I was thinking about studying bounds on the multivariate empirical cumulative distribution function for samples from an MCMC chains. The multivariate Dvoretzky–Kiefer–Wolfowitz inequality would seem almost fit for this purpose except it assumes IID samples whereas my samples will be Markovian.

I think that any difference due to assuming IID vs Markov property will vanish. The number of adjacent random variables in the chain is $n-1$ while the number of pairs between random variables is $\frac{n^2-n}{2}$. Their ratio in terms of the sample size $n \geq 2$ gives

$$\frac{n-1}{\frac{n^2-n}{2}} = \frac{2}{n}$$

which indicates that even if adjacent samples are statistically dependent we will still have $$\lim_{n \rightarrow \infty} \frac{2}{n} = 0.$$

Most of the chains I run are $n \geq 2000$, so this fraction for me is $\frac{2}{n} \leq \frac{1}{1000}$ which does subjectively seem pretty small to me.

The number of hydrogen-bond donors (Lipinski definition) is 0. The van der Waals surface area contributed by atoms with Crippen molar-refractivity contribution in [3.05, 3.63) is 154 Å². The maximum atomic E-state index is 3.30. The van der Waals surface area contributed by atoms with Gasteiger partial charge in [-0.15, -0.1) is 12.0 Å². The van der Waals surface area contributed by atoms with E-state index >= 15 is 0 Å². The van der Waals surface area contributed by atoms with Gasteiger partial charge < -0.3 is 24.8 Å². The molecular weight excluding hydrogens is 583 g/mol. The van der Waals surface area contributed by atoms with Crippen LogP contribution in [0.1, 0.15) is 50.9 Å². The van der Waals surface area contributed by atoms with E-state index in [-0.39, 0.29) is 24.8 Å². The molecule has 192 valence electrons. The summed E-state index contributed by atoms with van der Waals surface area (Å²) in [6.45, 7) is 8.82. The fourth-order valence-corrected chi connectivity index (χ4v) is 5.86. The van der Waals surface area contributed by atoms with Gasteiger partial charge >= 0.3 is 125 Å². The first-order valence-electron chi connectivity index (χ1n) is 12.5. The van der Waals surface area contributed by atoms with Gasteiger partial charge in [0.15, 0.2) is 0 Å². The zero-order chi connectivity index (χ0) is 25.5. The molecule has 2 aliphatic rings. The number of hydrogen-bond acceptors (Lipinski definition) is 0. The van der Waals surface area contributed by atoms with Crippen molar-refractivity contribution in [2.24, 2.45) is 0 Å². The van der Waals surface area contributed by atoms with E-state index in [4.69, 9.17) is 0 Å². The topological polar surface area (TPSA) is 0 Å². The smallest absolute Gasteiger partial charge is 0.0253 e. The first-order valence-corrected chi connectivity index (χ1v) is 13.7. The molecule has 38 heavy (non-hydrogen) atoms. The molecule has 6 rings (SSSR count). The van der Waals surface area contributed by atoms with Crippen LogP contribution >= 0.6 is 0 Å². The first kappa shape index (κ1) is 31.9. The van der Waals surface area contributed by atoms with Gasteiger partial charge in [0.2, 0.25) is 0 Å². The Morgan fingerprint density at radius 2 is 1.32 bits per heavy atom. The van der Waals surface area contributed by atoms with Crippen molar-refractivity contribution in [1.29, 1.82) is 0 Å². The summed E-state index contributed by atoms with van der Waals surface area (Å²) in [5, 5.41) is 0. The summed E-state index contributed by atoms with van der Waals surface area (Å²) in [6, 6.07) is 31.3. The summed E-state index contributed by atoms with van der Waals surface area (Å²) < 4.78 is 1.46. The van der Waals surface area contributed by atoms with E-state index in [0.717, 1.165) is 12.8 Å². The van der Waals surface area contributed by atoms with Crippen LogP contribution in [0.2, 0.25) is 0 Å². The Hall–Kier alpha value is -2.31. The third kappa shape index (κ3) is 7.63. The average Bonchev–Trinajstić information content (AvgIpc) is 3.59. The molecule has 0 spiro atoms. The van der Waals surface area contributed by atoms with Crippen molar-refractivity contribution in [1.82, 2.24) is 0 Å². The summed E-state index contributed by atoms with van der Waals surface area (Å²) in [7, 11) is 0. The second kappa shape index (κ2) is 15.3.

But even so, assuming the Markov property instead of IID, is there an adjusted preasymptotic bound I can use for CDF over a collection of sampled instances of my parameters? Or am I falsely assuming there should exist an adjustment?


1 Answer 1


No, this isn't going to work in any straightforward way. The difference between IID and Markov Chain bounds is the whole problem. That is, going from bounds for a mean to bounds for an empirical CDF is solved by the Dvoretzky–Kiefer–Wolfowitz inequality, but the problem of getting bounds even for a mean is the part that's actually difficult.

The autocorrelation of outputs from MCMC isn't just between adjacent samples; it can be quite long range. For example, a random-walk Metropolis algorithm can spend arbitrarily long wandering around one mode of a target distribution without ever encountering the other modes. It's true that the past and future are independent conditional on the present, by the Markov property, but you need the unconditional distributions.


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